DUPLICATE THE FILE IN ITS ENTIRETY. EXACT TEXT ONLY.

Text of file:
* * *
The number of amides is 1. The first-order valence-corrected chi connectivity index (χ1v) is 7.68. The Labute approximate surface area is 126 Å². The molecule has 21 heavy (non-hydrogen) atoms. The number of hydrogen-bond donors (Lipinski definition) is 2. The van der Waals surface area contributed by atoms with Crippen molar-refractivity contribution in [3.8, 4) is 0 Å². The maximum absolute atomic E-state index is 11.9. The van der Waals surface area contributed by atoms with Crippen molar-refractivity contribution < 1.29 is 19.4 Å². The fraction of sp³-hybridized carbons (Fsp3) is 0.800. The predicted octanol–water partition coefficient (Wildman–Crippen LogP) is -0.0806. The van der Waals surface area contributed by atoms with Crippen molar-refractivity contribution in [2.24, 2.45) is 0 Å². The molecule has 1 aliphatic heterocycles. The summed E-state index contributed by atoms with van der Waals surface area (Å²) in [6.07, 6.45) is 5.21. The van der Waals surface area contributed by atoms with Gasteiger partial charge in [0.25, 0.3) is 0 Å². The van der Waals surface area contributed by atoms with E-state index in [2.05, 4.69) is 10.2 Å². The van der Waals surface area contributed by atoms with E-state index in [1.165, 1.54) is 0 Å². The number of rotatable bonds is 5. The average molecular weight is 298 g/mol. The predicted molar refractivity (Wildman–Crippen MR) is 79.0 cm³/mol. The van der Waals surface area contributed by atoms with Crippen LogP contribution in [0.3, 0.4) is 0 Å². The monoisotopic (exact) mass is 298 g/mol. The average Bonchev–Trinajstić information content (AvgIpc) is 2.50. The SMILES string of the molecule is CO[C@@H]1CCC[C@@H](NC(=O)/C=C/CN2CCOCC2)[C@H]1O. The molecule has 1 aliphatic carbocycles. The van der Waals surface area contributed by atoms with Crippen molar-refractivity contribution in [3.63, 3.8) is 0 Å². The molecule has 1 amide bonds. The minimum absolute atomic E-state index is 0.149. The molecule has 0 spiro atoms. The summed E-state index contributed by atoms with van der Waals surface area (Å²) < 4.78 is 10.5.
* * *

The number of amides is 1. The first-order valence-corrected chi connectivity index (χ1v) is 7.68. The Labute approximate surface area is 126 Å². The molecule has 21 heavy (non-hydrogen) atoms. The number of hydrogen-bond donors (Lipinski definition) is 2. The van der Waals surface area contributed by atoms with Crippen molar-refractivity contribution in [3.8, 4) is 0 Å². The maximum absolute atomic E-state index is 11.9. The van der Waals surface area contributed by atoms with Crippen molar-refractivity contribution < 1.29 is 19.4 Å². The fraction of sp³-hybridized carbons (Fsp3) is 0.800. The predicted octanol–water partition coefficient (Wildman–Crippen LogP) is -0.0806. The van der Waals surface area contributed by atoms with Crippen molar-refractivity contribution in [2.24, 2.45) is 0 Å². The molecule has 1 aliphatic heterocycles. The summed E-state index contributed by atoms with van der Waals surface area (Å²) in [6.07, 6.45) is 5.21. The van der Waals surface area contributed by atoms with Gasteiger partial charge in [0.25, 0.3) is 0 Å². The van der Waals surface area contributed by atoms with E-state index in [2.05, 4.69) is 10.2 Å². The van der Waals surface area contributed by atoms with E-state index in [1.165, 1.54) is 0 Å². The number of rotatable bonds is 5. The average molecular weight is 298 g/mol. The predicted molar refractivity (Wildman–Crippen MR) is 79.0 cm³/mol. The van der Waals surface area contributed by atoms with Crippen LogP contribution in [0.3, 0.4) is 0 Å². The monoisotopic (exact) mass is 298 g/mol. The average Bonchev–Trinajstić information content (AvgIpc) is 2.50. The SMILES string of the molecule is CO[C@@H]1CCC[C@@H](NC(=O)/C=C/CN2CCOCC2)[C@H]1O. The molecule has 1 aliphatic carbocycles. The van der Waals surface area contributed by atoms with Crippen molar-refractivity contribution in [3.63, 3.8) is 0 Å². The molecule has 1 amide bonds. The minimum absolute atomic E-state index is 0.149. The molecule has 0 spiro atoms. The summed E-state index contributed by atoms with van der Waals surface area (Å²) < 4.78 is 10.5.